Pushing hard through the discomfort, stretching to the maximum, gritting your teeth, holding your breath, doesn’t say ‘this is ok’ to yourself!
Sure, you will stretch out the tense bit, and it is better than avoiding movement, but it doesn’t teach your body-mind to do it easily and comfortably next time. You will likely get some temporary effect on your mobility, but you will then just revert back to being tight and tense again.
Finding the edge of the discomfort, checking your whole body reaction, calming it down, then asking gently for a little more movement, is a much more effective re-education of your system. But you need to this frequently enough to make a difference.
2. Re-education of your Neuromuscular system
Regularly reminding the muscles to let go is better than an occasional exercise session to undo tense muscles. Doing this during the day, whenever you have brain space, means that your unconscious habit of tension is dialled down over time.
Specifically, notice your tensing reaction to stress. Tightening the neck and shoulders is pretty universal, but you will have other signs too that you can ‘check in’ on and make sure you keep (literally!) toning down during the day.
This is one of the big things in Alexander Technique: learning to notice tension habits and let them go, a little, many times a day. Gradually you can train yourself to have minimal muscle tension (just what you need for whatever you are doing) and move with ease.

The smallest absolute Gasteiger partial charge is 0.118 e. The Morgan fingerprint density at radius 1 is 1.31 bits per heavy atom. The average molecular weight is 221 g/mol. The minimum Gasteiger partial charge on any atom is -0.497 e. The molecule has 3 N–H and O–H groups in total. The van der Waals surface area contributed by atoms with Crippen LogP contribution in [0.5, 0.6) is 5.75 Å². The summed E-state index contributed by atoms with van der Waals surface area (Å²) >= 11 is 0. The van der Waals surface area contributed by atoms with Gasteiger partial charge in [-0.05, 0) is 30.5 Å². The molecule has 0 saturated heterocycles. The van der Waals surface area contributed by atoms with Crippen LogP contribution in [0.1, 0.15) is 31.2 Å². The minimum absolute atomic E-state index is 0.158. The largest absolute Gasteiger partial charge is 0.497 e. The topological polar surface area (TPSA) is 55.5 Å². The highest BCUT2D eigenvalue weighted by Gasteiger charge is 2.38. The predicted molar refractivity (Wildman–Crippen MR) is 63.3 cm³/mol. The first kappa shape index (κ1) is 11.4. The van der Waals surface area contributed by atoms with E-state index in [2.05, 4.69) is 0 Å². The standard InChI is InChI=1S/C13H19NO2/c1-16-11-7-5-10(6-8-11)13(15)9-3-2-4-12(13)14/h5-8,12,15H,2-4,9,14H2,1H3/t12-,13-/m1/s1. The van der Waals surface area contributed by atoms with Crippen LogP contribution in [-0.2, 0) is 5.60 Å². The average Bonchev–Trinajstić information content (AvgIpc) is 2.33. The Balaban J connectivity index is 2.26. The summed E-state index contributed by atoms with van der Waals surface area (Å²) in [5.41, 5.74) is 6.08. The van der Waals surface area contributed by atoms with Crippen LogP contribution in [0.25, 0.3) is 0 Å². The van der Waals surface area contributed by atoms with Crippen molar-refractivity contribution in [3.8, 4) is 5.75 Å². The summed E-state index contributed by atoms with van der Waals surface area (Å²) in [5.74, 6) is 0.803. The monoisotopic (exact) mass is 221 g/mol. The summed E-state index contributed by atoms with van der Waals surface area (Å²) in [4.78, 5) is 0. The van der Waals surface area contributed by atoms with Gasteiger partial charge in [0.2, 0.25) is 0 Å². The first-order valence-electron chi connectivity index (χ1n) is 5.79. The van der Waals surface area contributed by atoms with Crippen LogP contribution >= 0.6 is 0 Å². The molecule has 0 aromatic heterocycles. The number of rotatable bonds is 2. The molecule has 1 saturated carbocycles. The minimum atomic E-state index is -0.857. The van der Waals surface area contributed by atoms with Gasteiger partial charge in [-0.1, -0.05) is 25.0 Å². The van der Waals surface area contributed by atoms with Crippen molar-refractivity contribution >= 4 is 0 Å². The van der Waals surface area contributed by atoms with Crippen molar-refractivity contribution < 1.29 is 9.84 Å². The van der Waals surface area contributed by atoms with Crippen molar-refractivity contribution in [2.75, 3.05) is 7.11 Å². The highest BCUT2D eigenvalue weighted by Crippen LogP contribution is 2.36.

3. Remember the mind-body link
We all know that stress tends to make us tense. Especially those necks and shoulders. Anything that is relaxing or lets you mentally switch off is therefore going to be helpful for muscle tension as part of an overall approach. It doesn’t have to anything ‘special’ for this – just making time for what genuinely helps you relax, even if its just for the odd few minutes here and there.
Use all 3 approaches
‘Checkins’, gentle movement, and addressing your stress. Combining all 3 will give you the best long term results for stiff muscles and tightness vs attacking your tense muscles as if they are the enemy!
But what if I am ACTUALLY stiff and want to be more flexible?
That’s a different thing!
If something about your stiffness is preventing you from doing everyday things, or enjoying a sport or activity, then yes, of course, work on your flexibility.
But do you just have a vague feeling that flexibility will help your bad back, or pain elsewhere? That’s a message that we hear from the fitness industry a lot. But there isn’t any evidence that more flexibility = less pain. There is a big range of ‘normal’ in how far people can move at different joints, and as long as you can do all the things you want to do, more flexibility doesn’t equal better for you. If your time and energy for taking care of yourself is limited, then working on ease, relaxation, and doing some exercise that you find enjoyable, or targets something you DO need, like more strength, may be better for you than working on being more flexible just for its own sake.
What if I am very flexible (hypermobile) and feel stiff?
This is actually very common, and illustrates that unreliability of our perception of our bodies sometimes. You may be genuinely ‘stiff’ in that you are guarding joints with excessive tension. Hypermobile can be loose or tight, sometimes even both in the same person, but at different joints.To ease out your stiff muscles you want to use the approach I describe above, but modified to not use your end of range. Stretching is NOT your friend when you are hypermobile.
More on stiff muscles in hypermobility from fellow AT teacher Natalie Gibellini